I arrived early and shockingly successfully navigated the tram and maze of streets in Sultanahmet to find my hostel, so I had time to kill before check-in.
Since I haven't met a palace I didn't like, I decided stop #1 should be the Topkapi Palace. I'd get to the Blue Mosque later.
The money pit of a palace (the entry fee was expensive and then you had to pay more to get in the Harem and for the audio guide, and then for the Harem audio guide!) was actually pretty spectacular. Construction on the Palace started in 1453 by Mehmet the Conqueror and subsequent sultans lived here into the 19th century.
The Palace is organized into 4 courtyards, each further restricting access until the final interior courtyard where only the sultan's family was permitted (and now me and all the Asian tourists).
My favorite parts were the Treasury (like Moscow, I enjoy seeing all the bling) and the Harem. This may not be news to anyone else, but I was interested to learn that the ladies of the Harem had to be foreigners since Islam forbade enslaving Muslims. The sultan was allowed four wives and as many concubines as he could support.
Throughout all the buildings the tile work was stunning- if I were a decorator I would not have mixed so many patterns, but it totally worked!!
That evening I had the pleasure of meeting Gokturk (my new sailing friend for those of you that don't recall Turkey Pt. 1) for a lovely seafood meal overlooking the Bosphorus in a local neighborhood. He drove me around and showed me all the hot spots where locals hang, plus a mall that felt just like home.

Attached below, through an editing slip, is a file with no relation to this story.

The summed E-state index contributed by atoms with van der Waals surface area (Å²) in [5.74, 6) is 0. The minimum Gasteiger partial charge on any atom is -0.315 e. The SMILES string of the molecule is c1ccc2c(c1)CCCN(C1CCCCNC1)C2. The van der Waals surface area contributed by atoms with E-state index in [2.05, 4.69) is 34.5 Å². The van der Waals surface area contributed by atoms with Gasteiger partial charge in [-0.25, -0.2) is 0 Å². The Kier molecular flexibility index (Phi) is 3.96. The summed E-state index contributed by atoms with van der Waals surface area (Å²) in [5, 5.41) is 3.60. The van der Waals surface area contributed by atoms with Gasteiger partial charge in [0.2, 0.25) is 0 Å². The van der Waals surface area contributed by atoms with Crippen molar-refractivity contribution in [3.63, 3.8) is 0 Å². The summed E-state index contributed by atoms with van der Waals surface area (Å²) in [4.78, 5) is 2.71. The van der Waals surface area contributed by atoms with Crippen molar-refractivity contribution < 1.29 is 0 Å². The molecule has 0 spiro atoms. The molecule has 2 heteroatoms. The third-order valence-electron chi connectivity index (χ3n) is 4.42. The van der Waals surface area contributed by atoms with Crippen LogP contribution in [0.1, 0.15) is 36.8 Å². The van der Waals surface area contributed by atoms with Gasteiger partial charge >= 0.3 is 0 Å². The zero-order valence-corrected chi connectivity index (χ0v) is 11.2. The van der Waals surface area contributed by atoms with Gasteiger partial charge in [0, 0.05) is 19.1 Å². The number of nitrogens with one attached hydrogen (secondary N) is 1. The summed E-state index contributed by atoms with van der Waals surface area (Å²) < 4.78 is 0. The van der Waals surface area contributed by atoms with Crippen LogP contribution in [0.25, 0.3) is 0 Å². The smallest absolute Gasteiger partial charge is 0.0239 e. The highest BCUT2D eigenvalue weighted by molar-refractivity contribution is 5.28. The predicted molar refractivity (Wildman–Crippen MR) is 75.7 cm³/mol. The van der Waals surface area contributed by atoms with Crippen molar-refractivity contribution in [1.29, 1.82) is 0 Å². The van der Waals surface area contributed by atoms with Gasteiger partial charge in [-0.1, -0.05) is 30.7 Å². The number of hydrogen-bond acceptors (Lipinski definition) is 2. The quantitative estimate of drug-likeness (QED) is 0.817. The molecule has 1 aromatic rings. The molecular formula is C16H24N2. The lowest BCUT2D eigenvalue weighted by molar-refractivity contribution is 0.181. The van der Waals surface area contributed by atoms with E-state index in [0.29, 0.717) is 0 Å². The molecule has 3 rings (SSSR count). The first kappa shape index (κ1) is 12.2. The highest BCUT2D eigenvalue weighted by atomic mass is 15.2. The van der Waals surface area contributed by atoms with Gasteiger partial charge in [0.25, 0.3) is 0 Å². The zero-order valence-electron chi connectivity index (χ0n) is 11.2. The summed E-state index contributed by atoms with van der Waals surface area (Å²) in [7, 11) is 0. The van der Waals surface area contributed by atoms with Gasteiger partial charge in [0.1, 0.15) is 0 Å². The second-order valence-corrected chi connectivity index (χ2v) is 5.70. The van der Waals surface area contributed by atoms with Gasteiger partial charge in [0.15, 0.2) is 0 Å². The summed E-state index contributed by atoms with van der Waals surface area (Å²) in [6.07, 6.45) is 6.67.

I had big plans for the next day in Beyoglu (formerly known as the European quarter)--- get my hair done and by tickets to see U2 (their first concert in Turkey, and maybe their last?). Since I couldn't spend all day on nonsense I first visited the newish Istanbul Modern which I loved. I seriously think it is my favorite contemporary art museum of the trip.
Would you believe that Turkey's Ticketmaster equivalent still has you wait in line for hours for tickets? Sad, but true! Since the World Basketball Championships were going on at the same time the line was over 3 hours wait. I opted to get my hair and eyebrows done (all for the bargain price of $65!!!!!!!!!!) and join when the wait was only half that long- ugh!
After that exhausting day I wasn't up for a big night out so I just grabbed two kebabs from the meticulous street vendor (I didn't realize I was being so piggy ordering 2 until after I saw them made) and watched some fireworks from the roof deck while talking to Laura. The rest of Istanbul was breaking their Ramadan fast on the lawn outside the Blue Mosque.